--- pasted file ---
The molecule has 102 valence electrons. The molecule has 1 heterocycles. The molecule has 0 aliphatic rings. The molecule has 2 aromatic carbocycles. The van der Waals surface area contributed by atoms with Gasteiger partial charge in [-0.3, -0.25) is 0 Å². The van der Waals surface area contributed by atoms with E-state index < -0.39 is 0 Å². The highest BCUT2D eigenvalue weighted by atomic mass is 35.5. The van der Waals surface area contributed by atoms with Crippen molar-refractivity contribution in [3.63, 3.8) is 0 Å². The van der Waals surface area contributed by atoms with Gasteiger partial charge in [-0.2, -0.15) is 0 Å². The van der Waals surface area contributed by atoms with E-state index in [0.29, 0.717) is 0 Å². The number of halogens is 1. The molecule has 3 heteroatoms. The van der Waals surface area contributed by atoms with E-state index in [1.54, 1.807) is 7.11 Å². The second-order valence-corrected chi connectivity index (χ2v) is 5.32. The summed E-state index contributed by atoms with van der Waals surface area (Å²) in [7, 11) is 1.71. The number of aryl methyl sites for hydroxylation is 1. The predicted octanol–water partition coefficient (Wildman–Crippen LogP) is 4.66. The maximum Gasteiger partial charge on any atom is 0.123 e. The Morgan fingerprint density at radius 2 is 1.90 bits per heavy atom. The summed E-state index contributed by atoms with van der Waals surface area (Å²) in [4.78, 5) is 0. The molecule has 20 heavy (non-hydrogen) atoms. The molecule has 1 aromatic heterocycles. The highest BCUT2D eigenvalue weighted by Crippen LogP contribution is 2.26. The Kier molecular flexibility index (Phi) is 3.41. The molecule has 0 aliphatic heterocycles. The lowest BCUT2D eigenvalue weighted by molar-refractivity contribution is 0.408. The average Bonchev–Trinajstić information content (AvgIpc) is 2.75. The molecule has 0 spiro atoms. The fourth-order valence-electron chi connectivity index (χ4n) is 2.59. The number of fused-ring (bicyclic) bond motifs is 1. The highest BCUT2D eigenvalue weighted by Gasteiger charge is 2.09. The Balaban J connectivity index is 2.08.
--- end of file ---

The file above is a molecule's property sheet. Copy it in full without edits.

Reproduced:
The molecule has 102 valence electrons. The molecule has 1 heterocycles. The molecule has 0 aliphatic rings. The molecule has 2 aromatic carbocycles. The van der Waals surface area contributed by atoms with Gasteiger partial charge in [-0.3, -0.25) is 0 Å². The van der Waals surface area contributed by atoms with E-state index < -0.39 is 0 Å². The highest BCUT2D eigenvalue weighted by atomic mass is 35.5. The van der Waals surface area contributed by atoms with Crippen molar-refractivity contribution in [3.63, 3.8) is 0 Å². The van der Waals surface area contributed by atoms with Gasteiger partial charge in [-0.2, -0.15) is 0 Å². The van der Waals surface area contributed by atoms with E-state index in [0.29, 0.717) is 0 Å². The number of halogens is 1. The molecule has 3 heteroatoms. The van der Waals surface area contributed by atoms with E-state index in [1.54, 1.807) is 7.11 Å². The second-order valence-corrected chi connectivity index (χ2v) is 5.32. The summed E-state index contributed by atoms with van der Waals surface area (Å²) in [7, 11) is 1.71. The number of aryl methyl sites for hydroxylation is 1. The predicted octanol–water partition coefficient (Wildman–Crippen LogP) is 4.66. The maximum Gasteiger partial charge on any atom is 0.123 e. The Morgan fingerprint density at radius 2 is 1.90 bits per heavy atom. The summed E-state index contributed by atoms with van der Waals surface area (Å²) in [4.78, 5) is 0. The molecule has 20 heavy (non-hydrogen) atoms. The molecule has 1 aromatic heterocycles. The highest BCUT2D eigenvalue weighted by Crippen LogP contribution is 2.26. The Kier molecular flexibility index (Phi) is 3.41. The molecule has 0 aliphatic heterocycles. The lowest BCUT2D eigenvalue weighted by molar-refractivity contribution is 0.408. The average Bonchev–Trinajstić information content (AvgIpc) is 2.75. The molecule has 0 spiro atoms. The fourth-order valence-electron chi connectivity index (χ4n) is 2.59. The number of fused-ring (bicyclic) bond motifs is 1. The highest BCUT2D eigenvalue weighted by Gasteiger charge is 2.09. The Balaban J connectivity index is 2.08.